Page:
Wednesday, May 4, 2011

Not-So-Gaping Plot Hole

The first times I read the Lord of the Rings I absolutely loved it of course, but something in it nagged at me. Why was the Sammath Naur unguarded? How costly would it have been for Sauron to staff it with, say, 5 orcs? Sam and Frodo’s incredibly arduous journey, not to mention the efforts of the rest of the Fellowship and mankind in general, could have all amounted to naught if Sauron had just defended the entrance to the one place in Middle-Earth where the Ring could be destroyed. I reasoned that it was protected: the Morgai was a daunting barrier, inside of which Mordor teemed with orcs. However, it seemed reasonable for Sauron to place at least a couple of orcs guarding the entrance to the mountain! He has orcs running around all over Arda, but can’t spare some at Orodruin? I would have been kind of disappointed if after 900 pages the quest had failed, but still, it lacked some realism. The answer lies in the nature of evil in Tolkien’s mythology, specifically the stories and motivations of Morgoth and Sauron.

Morgoth and Sauron at their core try to supplant Ilúvatar. Morgoth begins residing in the shadow (the Void) implicitly created by Ilúvatar’s creation of good from the beginning, creating discordant themes in the Ainulindalë:

“He had gone often alone into the void places seeking the Imperishable Flame; for desire grew hot within him to bring into Being things of his own, and it seemed to him that Ilúvatar took no thought for the Void, and he was impatient of its emptiness. . . But being alone he had begun to conceive thoughts of his own unlike those of his brethren.
Some of these thoughts he now wove into his music, and straightway discord arose about him. . .”

He greatly desired to do and create independently of Ilúvatar, and so sought independence by means of the Void. Ultimately, of course, Ilúvatar said that “no theme may be played that hath not its uttermost source in me, nor can any alter the music in my despite.” In addition, “he that attempteth this shall prove but mine instrument in the devising of things more wonderful, which he himself hath not imagined.” No matter what evil Morgoth or Sauron attempt to perpetrate, in the end they are still participating in the ultimate Good that is Ilúvatar’s creation (a neat example being Sauron’s orders to capture halflings leading directly to the speedy deliverance of Merry and Pippin to the Ents, who were instrumental in the Saruman’s downfall). Morgoth sought power and domination over Arda: he wanted to be God, Creator instead of merely sub-creator, and therein lay his Evil.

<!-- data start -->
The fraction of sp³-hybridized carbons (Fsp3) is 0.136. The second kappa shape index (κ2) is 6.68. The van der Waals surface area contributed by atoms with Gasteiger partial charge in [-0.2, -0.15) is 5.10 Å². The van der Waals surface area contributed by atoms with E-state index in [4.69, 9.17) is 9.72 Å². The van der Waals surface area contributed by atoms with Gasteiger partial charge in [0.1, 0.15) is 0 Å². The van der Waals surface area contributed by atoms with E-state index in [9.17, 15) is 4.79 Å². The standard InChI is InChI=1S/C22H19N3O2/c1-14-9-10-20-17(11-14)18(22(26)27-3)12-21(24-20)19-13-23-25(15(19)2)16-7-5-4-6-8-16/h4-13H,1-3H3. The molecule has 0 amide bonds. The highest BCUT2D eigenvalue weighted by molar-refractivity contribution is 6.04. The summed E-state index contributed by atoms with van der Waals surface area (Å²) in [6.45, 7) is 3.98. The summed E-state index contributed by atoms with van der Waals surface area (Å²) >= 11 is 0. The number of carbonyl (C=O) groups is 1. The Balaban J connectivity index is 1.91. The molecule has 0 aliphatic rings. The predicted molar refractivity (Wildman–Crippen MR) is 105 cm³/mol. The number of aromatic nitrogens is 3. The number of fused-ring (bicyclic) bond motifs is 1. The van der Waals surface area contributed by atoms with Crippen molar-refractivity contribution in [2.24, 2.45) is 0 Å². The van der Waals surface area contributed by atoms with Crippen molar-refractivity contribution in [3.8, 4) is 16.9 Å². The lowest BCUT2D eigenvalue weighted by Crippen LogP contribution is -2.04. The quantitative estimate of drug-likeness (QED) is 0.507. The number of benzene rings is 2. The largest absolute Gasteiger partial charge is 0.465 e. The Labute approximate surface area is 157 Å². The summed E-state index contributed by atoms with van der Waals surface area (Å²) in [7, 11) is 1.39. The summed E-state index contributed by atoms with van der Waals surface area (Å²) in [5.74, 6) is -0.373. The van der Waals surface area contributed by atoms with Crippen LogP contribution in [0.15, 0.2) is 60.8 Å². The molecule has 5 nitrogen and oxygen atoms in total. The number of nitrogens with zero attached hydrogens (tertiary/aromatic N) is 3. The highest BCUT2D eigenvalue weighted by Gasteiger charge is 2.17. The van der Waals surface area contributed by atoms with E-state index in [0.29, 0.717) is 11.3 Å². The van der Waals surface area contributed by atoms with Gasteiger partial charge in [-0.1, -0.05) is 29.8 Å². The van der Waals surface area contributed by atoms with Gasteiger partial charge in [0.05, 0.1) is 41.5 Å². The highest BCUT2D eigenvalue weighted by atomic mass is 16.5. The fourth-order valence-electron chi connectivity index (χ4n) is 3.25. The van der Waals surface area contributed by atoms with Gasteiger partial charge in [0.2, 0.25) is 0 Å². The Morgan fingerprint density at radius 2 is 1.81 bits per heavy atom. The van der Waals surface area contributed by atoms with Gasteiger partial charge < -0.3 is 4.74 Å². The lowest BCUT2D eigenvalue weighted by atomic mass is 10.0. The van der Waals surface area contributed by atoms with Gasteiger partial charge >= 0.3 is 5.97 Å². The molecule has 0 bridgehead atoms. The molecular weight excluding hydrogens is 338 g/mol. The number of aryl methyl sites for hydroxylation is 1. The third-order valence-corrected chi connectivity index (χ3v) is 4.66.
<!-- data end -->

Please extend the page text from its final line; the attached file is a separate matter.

Sauron’s obsession lay less in God status and more in the domination of wills. He was worshipful of Morgoth and Sauron recruited others to worship him as well. His gift of knowledge to the Elves was a duplicitous act, enticing them with rings of power in order to bind their wills to his by his creation of the One Ring. As is seen in Frodo’s long journey with the One Ring, it attempts to bend the will of the ring bearer and make him succumb to Sauron. It is constantly pressing Frodo to wear it, and thus reveal himself to Sauron, and only through great acts of will is Frodo able to resist. Even this will can’t stop him in the end though, and at the Cracks of Doom Frodo refuses to give it up, being saved in the end by his own acts of pity towards Gollum, who bites the Ring off of his finger and falls into the fires of Doom while gloating. Men fell to similar temptations, attempting to reverse their mortal fates. Rather than seeing their fate of mortality as a gift in the same way that immortality was a gift to the Elves by Ilúvatar, they longed for immortality. Sauron was able to use this against them, giving them 9 rings which gave them a form of immortality, but also bound them permanently to his will.